NEW BEDFORD — Students will head back to school next month with a requirement to wear protective face masks, amid concerns about the late-summer rise in COVID-19 cases.
The policy, which retains the same protocols the schools were using last academic year, was affirmed in a School Committee vote this week.
The School Committee’s decision comes amid a spike in COVID-19 cases over the last two weeks. In June, when relaxing the school mask mandate this fall was considered almost a certainty, COVID-19 cases in New Bedford had fallen to an average of less than five per day, according to the state Department of Public Health (DPH)
Now, with the more transmissible delta variant becoming more prevalent, local cases are on the rise again. The DPH has reported an average of just under 40 cases per day in New Bedford since Aug. 1.
“That’s exponential growth,” said Mayor Jon Mitchell, who also chairs the School Committee. “What we’re trying to figure out is: what precautions do we take so we don’t have to go back to a more restrictive environment?”
Amid the rise in cases, New Bedford’s vaccination rate remains at roughly 43%, lagging behind the statewide rate of about 65%, according to the DPH. And for the second August in a row, school leaders are scrambling to balance learning and child safety.
“We want our kids to have the best access to learning this year. We don’t want our kids to shift to online learning,” said Colleen Dawicki, vice chairperson of the School Committee. “If we want kids in their classroom, learning full time, a mask is what is going to do it.”
School Committee members said the mask requirement will be reviewed and possibly withdrawn if COVID-19 cases decline in the coming weeks. But the next discussion will take place at the board’s Sept. 13 meeting, nearly two weeks after classes begin on Sept. 2.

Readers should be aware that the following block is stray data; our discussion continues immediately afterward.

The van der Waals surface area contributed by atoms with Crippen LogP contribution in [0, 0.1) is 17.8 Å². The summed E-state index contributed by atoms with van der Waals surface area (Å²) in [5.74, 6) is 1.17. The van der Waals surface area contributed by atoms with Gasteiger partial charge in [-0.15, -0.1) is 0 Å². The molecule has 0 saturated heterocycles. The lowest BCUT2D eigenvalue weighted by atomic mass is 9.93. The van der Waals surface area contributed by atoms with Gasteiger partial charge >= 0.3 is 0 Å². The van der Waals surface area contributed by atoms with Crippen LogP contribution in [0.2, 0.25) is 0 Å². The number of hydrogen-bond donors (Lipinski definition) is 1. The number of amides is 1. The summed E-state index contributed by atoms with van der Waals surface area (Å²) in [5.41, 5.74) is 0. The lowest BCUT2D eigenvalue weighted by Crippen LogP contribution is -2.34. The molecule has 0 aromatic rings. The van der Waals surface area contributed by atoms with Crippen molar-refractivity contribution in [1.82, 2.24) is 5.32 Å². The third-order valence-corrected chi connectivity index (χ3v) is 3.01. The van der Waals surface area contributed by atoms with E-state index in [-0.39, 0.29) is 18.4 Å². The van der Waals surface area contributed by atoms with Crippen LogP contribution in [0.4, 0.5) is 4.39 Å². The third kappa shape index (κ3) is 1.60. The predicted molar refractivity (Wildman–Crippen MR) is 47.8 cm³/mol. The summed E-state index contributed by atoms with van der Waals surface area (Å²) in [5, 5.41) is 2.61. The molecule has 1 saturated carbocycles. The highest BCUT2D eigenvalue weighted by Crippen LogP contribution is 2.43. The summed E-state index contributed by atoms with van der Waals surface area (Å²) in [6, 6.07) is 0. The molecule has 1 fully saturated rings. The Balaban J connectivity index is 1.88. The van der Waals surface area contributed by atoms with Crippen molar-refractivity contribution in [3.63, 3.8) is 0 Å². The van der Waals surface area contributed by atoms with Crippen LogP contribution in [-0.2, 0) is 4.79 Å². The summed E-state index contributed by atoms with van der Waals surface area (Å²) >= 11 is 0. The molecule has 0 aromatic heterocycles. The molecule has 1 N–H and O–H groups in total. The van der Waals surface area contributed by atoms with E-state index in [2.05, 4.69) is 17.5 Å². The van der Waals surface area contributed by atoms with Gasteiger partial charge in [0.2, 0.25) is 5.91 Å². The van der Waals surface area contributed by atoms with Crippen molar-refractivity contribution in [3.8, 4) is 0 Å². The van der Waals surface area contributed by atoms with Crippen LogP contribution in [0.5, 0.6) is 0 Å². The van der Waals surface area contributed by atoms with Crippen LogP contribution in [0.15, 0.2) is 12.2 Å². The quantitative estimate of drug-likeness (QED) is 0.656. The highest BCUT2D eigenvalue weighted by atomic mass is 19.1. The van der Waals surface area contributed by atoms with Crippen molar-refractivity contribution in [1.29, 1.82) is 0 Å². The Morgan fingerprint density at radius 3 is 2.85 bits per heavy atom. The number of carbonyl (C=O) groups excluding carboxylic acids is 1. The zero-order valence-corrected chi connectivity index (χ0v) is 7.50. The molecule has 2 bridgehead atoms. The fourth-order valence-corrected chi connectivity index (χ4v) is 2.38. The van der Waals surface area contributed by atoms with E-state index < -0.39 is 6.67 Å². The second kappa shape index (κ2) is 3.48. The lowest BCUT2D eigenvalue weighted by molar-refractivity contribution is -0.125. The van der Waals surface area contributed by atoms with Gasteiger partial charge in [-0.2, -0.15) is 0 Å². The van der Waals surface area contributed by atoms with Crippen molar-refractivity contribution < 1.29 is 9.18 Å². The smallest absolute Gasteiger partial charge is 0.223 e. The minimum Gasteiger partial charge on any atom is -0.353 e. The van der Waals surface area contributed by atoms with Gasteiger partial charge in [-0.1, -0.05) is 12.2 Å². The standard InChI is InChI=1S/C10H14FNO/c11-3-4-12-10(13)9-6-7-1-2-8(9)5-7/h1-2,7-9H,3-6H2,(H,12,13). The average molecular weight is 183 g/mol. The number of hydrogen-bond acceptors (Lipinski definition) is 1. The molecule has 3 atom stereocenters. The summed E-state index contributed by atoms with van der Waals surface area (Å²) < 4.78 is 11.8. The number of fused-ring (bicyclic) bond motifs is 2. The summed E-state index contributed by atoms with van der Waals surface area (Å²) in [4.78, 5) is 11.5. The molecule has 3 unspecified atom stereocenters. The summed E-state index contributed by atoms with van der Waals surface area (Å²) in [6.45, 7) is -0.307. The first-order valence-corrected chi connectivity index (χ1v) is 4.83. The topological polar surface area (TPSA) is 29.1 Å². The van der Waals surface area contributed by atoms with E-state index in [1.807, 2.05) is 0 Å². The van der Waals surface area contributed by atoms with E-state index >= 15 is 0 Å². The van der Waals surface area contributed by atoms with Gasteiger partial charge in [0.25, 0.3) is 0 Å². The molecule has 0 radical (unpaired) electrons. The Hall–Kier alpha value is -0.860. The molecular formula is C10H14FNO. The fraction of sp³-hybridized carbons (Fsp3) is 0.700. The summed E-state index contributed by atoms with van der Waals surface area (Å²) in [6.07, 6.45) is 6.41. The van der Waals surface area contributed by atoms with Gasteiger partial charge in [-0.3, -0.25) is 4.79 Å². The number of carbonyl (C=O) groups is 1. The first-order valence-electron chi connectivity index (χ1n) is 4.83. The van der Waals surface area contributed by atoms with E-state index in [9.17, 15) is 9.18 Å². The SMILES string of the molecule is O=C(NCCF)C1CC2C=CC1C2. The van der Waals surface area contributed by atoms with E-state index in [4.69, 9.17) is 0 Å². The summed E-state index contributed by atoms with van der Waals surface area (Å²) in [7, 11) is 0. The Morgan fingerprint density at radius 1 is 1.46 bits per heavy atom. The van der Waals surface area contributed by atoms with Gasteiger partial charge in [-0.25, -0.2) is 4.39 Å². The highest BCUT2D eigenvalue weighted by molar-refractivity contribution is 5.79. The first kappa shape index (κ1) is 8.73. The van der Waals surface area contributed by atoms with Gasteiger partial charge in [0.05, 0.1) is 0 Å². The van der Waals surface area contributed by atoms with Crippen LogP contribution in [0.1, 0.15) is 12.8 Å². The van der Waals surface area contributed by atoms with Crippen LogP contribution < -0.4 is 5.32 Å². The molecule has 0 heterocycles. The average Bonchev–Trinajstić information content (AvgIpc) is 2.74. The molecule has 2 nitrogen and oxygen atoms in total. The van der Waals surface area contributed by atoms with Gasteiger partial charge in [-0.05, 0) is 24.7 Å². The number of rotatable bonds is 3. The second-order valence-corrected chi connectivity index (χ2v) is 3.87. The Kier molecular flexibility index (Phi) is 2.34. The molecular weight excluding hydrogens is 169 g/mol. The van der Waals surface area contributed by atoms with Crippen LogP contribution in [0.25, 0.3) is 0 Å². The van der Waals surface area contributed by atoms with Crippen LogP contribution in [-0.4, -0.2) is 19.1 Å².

“This just means stay tuned,” said Josh Amaral, a member of the School Committee, on the decision, which was made Monday night.
Superintendent of Schools Thomas Anderson originally recommended the schools adopt a policy that would “strongly recommend” students wear masks this fall. That would have meant revoking the current policy.
“We have no evidence this past year that there was any transmission of the virus in our school building,” Superintendent Anderson said, staking his initial position. “That doesn’t mean students didn’t get infected … but it wasn’t transmitted in the building.”
Ultimately, the decision came down to a complicated motion to table the proposed amendment to the existing mask mandate. The School Committee voted 3-3 on the motion, which Mayor Mitchell explained to mean that the existing mask mandate would remain in place until further review.
Sports and all other extracurriculars are still set to begin as scheduled this fall, committee members added.
“This is a very contentious issue … it would be great if the cases came crashing down in the next couple weeks,” Mayor Mitchell concluded. He added: “Things are going to be a lot more normal [this school year]. The one thing that is going to remain in place are the masks.”
Superintendent Anderson issued a memo to staff in late May, after Gov. Charlie Baker lifted mask requirements for businesses and public gatherings but left them in place for public transportation, inside school buildings and in healthcare settings.
The Department of Elementary and Secondary Education policy noted that face coverings were still required indoors for staff and students of K-12 schools and early education providers.
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